You've identified the real reason for doing this.  It's recreation.  We spend lots of money on stuff that will have little or no resale value.  Look at what people pay for tickets to big sports events, just to sit & watch for a couple hours.  At the end, what's left of monetary value? Nothing....  But the participants have the memories, which are important to their lives.  I like movies and send money to see them on the big screen, leaving the memories and maybe some better understanding of the world.  Or the boats... my old boats take hours of work each year, plus storage and launching/hauling fees plus all the paints and varnishes and sealers and hardware, all with a hefty price increase because the products say "marine" on them.  The old joke is that a boat is a hole in the water into which you pour money.  It's not far from the mark.  But for those of us who love sailing for its challenges and opportunities to learn and respond to the unexpected, it's worth it.  And when somebody walks past the boat at the marina and says "wow, nice boat," those hours in the cold boat barn in early spring are rewarded.  Yesterday I got thumbs-up signs in response to the boat and the Chevy--both 1961 products.  Both worth less than the money I've spent, not considering the time I've spent.  We do these things for many reasons, but mostly not to increase our financial wealth.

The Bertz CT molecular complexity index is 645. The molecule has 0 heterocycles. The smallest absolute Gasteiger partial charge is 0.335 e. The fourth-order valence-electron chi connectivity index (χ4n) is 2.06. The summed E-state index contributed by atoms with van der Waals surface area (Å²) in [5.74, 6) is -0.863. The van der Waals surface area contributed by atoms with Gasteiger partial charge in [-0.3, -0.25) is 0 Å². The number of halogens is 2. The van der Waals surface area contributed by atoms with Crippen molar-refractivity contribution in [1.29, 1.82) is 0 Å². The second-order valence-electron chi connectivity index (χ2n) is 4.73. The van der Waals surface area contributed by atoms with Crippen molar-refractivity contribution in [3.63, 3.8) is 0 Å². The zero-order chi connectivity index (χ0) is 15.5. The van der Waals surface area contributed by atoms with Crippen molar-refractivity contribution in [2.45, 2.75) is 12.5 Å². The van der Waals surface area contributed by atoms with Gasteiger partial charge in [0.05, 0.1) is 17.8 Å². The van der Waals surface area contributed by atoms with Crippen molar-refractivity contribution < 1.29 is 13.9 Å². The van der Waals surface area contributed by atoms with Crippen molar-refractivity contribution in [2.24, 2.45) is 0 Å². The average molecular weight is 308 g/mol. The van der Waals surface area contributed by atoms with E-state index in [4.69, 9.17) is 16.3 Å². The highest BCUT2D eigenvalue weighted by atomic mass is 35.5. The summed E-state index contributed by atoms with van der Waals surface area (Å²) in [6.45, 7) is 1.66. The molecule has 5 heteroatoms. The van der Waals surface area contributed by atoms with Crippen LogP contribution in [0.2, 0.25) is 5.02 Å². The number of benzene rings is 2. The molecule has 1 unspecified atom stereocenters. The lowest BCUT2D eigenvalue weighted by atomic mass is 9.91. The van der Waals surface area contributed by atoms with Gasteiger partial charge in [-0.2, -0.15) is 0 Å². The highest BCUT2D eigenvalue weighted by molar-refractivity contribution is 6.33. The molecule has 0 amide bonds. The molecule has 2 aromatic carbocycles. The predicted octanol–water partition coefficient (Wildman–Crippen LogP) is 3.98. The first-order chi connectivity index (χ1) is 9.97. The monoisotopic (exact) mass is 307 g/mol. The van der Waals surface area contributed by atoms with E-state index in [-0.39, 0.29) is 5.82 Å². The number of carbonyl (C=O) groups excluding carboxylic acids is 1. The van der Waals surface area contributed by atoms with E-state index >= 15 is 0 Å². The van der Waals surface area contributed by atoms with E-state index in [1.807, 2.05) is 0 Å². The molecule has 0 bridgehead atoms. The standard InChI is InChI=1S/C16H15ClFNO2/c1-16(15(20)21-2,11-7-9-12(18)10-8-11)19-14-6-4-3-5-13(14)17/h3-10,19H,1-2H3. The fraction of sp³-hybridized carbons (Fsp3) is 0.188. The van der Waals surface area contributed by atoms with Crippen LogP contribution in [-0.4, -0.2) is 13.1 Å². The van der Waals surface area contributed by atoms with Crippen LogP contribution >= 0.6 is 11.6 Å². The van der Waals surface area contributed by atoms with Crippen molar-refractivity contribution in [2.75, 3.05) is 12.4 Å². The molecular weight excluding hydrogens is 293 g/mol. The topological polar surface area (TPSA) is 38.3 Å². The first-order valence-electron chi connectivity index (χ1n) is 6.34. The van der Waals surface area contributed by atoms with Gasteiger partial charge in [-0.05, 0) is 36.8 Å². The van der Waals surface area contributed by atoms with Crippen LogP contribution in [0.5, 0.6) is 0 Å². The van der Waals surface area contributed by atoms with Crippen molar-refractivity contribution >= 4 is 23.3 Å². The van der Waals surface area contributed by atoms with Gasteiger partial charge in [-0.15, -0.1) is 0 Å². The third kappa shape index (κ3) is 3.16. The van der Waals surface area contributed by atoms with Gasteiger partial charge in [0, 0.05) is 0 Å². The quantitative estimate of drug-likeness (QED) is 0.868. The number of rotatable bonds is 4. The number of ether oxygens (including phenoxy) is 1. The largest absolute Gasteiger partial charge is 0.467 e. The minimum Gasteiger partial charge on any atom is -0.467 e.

Chris Campbell

electra225

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Re: 1959 Magnavox Concert Grand - rare wood tops
« Reply #8 on: May 27, 2019, 04:49:50 PM »
In the auto restoration business there were two famous sayings.  "The money is made in the buy" and "first money is best money".  I would negotiate for HOURS on the price of a car needing restoration.  I just could not get in too deep in the buy.  I would set a total budget for a certain project.  Buy the car, get the parts, do the work, farm out what I could not do myself.  It all had to be done for X number of dollars.  If I paid more going in, that left less to finish the project on.  It might run me short if I ran into problems, like the entire rear seat floor in a convertible being rusted out due to brake fluid from the hydraulic system leaking and rusting everything out.  Then when it came time to sell the finished product, I typically would accept the first reasonable, serious offer.  I learned to spot posers and to recognize a serious buyer.  I do the same thing with consoles, without selling the final product.